In a previous post we covered navigating in Excel using the Name Box by typing a cell reference or a name for a cell or range of cells in the box or using the Go To dialog box (see link below).
When you name cells, they are called Range Names and become much more powerful, or at least more convenient, compared to using cell references.
Name Box for Navigation
The box reflects the current, active cell but does so much more. Although it looks separate, it is really part of the Formula Bar, so if you hide the Formula Bar, it disappears also.
A quick recap on accessing the Name Box. There is no keyboard shortcut for landing there but you can press F5 function key to display the Go To… Dialog box and type in a cell reference in the Reference box; press ENTER or click OK, to go directly to that cell.
Name Box for Selection of Cell Ranges
Selecting huge ranges of data can be frustrating but if you know the cell references for the desired selection, the Name Box is the way to go. Just type in the range (or as close to it as you remember), i.e., a150:r8765, press ENTER, and that entire range is highlighted.
Tip: If you forgot column(s) or row(s) or included too many, just use SHFT and arrow keys to add or remove them. (Beats re-selecting two or three times).
Create Range Names in Name Box
The real power of the Name Box is to use it to create a name or ID for an often-used cell or range of cells, such as Commission or Regions, etc. You can create names that refer to cells, formulas, or a specific value.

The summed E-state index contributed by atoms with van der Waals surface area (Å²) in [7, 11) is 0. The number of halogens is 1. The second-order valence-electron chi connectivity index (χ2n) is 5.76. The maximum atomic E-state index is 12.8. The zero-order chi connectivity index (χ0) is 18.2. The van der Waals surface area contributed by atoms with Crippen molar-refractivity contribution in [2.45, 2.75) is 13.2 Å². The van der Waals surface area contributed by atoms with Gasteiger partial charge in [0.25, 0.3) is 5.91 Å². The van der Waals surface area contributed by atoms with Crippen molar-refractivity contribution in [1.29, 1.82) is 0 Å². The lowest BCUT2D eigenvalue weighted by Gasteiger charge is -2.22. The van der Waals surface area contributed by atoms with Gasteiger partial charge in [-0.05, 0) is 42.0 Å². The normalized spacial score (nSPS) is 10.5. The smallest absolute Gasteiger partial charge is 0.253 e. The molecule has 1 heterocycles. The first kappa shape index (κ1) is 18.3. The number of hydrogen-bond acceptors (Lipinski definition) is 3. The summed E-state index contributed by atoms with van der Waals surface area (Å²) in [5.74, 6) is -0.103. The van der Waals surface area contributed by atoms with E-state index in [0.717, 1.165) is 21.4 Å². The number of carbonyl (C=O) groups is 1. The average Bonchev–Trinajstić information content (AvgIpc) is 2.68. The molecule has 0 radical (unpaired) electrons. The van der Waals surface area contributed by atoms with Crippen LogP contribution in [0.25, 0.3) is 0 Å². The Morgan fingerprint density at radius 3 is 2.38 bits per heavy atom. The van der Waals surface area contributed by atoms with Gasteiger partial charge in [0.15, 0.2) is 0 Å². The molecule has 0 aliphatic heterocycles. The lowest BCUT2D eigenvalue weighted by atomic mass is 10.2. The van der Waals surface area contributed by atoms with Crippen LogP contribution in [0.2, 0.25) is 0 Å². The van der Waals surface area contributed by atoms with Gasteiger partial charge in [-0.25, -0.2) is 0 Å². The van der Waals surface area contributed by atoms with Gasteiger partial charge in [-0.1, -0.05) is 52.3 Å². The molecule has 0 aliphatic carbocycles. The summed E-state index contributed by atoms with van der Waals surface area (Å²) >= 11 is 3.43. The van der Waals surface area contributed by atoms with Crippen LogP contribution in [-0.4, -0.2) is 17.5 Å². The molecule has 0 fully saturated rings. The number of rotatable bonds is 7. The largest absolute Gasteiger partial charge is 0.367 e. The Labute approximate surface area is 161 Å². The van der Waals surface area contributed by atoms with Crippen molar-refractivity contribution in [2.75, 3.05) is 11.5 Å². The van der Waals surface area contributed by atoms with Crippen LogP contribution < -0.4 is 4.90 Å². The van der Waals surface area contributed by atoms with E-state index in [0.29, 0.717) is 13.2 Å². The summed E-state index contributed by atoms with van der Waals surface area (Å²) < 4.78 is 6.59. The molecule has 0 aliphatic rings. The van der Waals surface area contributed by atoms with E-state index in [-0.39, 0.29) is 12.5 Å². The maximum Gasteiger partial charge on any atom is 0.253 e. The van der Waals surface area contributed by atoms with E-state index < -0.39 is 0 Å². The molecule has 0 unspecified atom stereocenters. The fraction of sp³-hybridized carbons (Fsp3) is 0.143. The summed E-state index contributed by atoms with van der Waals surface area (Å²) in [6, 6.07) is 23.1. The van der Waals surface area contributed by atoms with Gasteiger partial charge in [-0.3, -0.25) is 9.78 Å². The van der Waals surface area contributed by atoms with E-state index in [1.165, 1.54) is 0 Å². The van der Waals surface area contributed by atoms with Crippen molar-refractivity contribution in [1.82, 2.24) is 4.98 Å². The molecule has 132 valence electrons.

The names can then be used for quick navigation or in a formula instead of cell references. You can create as many named ranges as desired and they are accessible from any worksheet in that workbook.
Steps to create range names:
Select the cell(s) that you want to name
Click in the Name box
Type a name for the cells (descriptive but short). There are some rules for range names:
Must start with a letter or an underscore
No spaces (can use an underscore to represent a space) *
Name may contain letters and numbers and periods but nothing that could be mistaken as a cell reference (examples: C, 2, R7C4)
Not case sensitive
Is ABSOLUTE cell referencing by default
- Press ENTER after naming you range
* Examples of naming a range could be: TotalSales or Total_Sales
Note: If there is a formula in that cell, it displays in the Formula Bar and the applied name in the Name Box.
I can now be anywhere in my workbook and return to that range with a click on the dropdown arrow in the Name box:
Now I don’t need to know the cell reference or even where it is located and can use that name in a formula, either for part of the formula or with other range names. For instance, if I had a commission rate in F8 and had named that cell, my formula would be: =TotalSales*Commission from any cell in my workbook. How sweet is that!
Name Box Limitations
There are several ways to create named ranges but the Name Box is the quickest. Be aware though that you can only create range names here, you cannot edit or delete them. That must be done from the Formulas tab on the Ribbon. You can also have Excel create range names for you using existing row and column labels to name them (covered later).
See original post for ways to navigate your worksheet: http://gaylelarson.com/quick-navigation-excel-worksheet/
See the blog on Using Range Names in Formulas for more ways to use this great feature! http://gaylelarson.com/use-range-names-in-formulas/
Are you liking this handy Name Box? Let me know in the Comments below!